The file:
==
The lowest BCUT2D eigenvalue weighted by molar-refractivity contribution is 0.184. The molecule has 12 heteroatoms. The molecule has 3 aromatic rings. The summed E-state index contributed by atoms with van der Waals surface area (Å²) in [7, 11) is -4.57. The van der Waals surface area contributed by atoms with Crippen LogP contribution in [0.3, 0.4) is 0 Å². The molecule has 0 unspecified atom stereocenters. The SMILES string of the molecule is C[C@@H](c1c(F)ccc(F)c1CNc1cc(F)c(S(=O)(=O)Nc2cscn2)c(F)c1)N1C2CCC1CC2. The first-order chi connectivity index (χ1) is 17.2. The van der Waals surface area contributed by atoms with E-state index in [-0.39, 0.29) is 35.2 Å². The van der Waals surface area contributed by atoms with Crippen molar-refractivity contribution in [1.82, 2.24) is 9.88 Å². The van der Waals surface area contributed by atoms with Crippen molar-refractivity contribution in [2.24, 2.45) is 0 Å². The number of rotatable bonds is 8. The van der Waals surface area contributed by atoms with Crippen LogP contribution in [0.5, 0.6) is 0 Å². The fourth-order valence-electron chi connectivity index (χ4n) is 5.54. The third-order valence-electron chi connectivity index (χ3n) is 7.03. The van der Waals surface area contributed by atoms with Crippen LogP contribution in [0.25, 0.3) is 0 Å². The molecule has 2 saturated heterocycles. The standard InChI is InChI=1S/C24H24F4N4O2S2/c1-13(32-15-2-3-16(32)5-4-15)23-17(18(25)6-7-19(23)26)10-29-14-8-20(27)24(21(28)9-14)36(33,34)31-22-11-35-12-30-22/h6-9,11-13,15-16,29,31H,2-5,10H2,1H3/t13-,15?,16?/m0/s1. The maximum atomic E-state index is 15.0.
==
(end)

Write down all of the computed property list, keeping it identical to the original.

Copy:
The lowest BCUT2D eigenvalue weighted by molar-refractivity contribution is 0.184. The molecule has 12 heteroatoms. The molecule has 3 aromatic rings. The summed E-state index contributed by atoms with van der Waals surface area (Å²) in [7, 11) is -4.57. The van der Waals surface area contributed by atoms with Crippen LogP contribution in [0.3, 0.4) is 0 Å². The molecule has 0 unspecified atom stereocenters. The SMILES string of the molecule is C[C@@H](c1c(F)ccc(F)c1CNc1cc(F)c(S(=O)(=O)Nc2cscn2)c(F)c1)N1C2CCC1CC2. The first-order chi connectivity index (χ1) is 17.2. The van der Waals surface area contributed by atoms with E-state index in [-0.39, 0.29) is 35.2 Å². The van der Waals surface area contributed by atoms with Crippen molar-refractivity contribution in [1.82, 2.24) is 9.88 Å². The van der Waals surface area contributed by atoms with Crippen molar-refractivity contribution in [2.24, 2.45) is 0 Å². The number of rotatable bonds is 8. The van der Waals surface area contributed by atoms with Crippen LogP contribution in [0.5, 0.6) is 0 Å². The fourth-order valence-electron chi connectivity index (χ4n) is 5.54. The third-order valence-electron chi connectivity index (χ3n) is 7.03. The van der Waals surface area contributed by atoms with Crippen LogP contribution in [0.25, 0.3) is 0 Å². The molecule has 2 saturated heterocycles. The standard InChI is InChI=1S/C24H24F4N4O2S2/c1-13(32-15-2-3-16(32)5-4-15)23-17(18(25)6-7-19(23)26)10-29-14-8-20(27)24(21(28)9-14)36(33,34)31-22-11-35-12-30-22/h6-9,11-13,15-16,29,31H,2-5,10H2,1H3/t13-,15?,16?/m0/s1. The maximum atomic E-state index is 15.0.